Treefort Music Fest Day 3
Le Fleur, Typhoon, Built to Spill, and More
I 2000 t has come to my attention that the organizer “Eric” the bands keep thanking during the last few days of the Treefort Music Festival is none other than Eric Gilbert of Boise’s own Finn Riggins. This combined with the fact that I haven’t seen a single corporate advertisement confirms this festival’s true grassroots origin; a sort of festival for the bands by the bands. It’s pointless to try to describe what little I know of the complex network of people that brought us this festival, so I’ll settle for describing the glorious results.
In the morning there was a cool Treefort discussion panel on music journalism, and afterwards I headed over to the Main Stage area -- an odd series of white tarpaulin walls enclosing a huge back parking lot and alley -- to catch a glimpse of the esteemed In the Shadow of the Mountain, an abstract and meticulous rock band from Boise itself. Their heavy and spacious sound encircles me with modulating ambience and jingling ephemera. Their song “Hey, Hey” is a shoegazey anthem of upbeat Band of Horses sounding vocals buried in layers of guitars filtered through a series of delays, wah pedals, and other effects which create a dense wall of noisy acoustics.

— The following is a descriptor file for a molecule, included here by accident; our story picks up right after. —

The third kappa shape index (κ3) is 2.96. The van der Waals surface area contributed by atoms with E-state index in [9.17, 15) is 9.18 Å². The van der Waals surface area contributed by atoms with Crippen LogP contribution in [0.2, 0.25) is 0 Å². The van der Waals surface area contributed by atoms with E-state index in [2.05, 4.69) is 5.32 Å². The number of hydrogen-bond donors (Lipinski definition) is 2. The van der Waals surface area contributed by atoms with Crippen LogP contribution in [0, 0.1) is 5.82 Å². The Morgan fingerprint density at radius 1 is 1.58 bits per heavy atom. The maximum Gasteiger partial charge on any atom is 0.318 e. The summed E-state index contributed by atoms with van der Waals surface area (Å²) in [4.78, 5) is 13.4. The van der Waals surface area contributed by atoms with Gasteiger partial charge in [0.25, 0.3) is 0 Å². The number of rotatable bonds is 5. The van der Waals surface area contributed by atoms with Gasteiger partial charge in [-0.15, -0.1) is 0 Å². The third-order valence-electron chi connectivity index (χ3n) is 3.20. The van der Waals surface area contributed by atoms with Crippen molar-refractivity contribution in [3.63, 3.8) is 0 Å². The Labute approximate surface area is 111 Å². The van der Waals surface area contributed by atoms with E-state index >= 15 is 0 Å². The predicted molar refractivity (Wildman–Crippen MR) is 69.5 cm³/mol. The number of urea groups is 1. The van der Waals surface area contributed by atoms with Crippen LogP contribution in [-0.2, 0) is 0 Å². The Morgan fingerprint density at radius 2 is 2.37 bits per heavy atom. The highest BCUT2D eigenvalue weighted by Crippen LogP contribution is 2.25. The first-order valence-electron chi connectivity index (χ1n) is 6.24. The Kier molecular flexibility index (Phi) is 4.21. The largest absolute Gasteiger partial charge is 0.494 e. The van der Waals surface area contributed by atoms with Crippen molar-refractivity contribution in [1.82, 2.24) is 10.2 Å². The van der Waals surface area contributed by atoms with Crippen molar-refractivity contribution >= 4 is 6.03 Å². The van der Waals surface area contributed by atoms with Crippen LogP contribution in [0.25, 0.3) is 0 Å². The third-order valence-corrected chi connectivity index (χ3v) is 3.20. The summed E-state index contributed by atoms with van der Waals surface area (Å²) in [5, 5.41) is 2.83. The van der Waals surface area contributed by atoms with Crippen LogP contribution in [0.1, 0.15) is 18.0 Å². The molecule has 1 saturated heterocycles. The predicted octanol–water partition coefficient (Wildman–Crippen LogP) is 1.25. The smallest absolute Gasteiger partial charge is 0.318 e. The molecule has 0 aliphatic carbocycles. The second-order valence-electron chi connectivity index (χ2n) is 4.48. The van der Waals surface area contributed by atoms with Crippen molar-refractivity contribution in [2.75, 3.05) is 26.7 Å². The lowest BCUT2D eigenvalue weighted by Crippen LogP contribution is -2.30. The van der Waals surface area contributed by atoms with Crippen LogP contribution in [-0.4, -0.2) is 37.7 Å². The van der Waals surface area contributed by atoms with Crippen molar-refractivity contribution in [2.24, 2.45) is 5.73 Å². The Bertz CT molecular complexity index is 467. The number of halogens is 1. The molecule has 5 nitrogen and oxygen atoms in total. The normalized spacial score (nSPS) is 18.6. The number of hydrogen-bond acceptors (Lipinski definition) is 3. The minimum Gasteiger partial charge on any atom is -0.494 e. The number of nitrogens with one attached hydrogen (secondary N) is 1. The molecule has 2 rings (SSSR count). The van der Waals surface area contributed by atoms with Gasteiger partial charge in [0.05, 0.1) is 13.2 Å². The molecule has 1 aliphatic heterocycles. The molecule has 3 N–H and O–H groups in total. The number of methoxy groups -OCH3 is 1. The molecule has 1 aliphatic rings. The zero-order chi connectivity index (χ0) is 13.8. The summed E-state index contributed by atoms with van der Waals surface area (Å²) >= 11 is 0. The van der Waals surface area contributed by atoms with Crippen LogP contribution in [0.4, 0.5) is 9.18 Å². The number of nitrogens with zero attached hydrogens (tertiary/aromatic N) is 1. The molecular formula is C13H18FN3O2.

I stay afterwards for Tartufi, the accomplished duo comprised of Lynne Angel and Brian Gorman, now touring with a bassist, from San Francisco seen touring the NW and the nation constantly, accreting a big fan base in the process. With songs like “Fear of Tall Giraffes, Fear of Some Birds, their music shifts between familiar pop and avant-garde experimentation resulting in a broad and cacophonous sound. Angel’s voice is velvety and strangely androgynous which combines with the minor chords and down-tuned guitars to establish a mood of clouded eerie lucidity, kind of like floating underwater and in outer space at the same time. Their final song is a barely recognizable rendition of an old hymn, deconstructed and reassembled with a potent metal inspired make-over. Their fine new EP The Butterless Man is available on disc and vinyl now.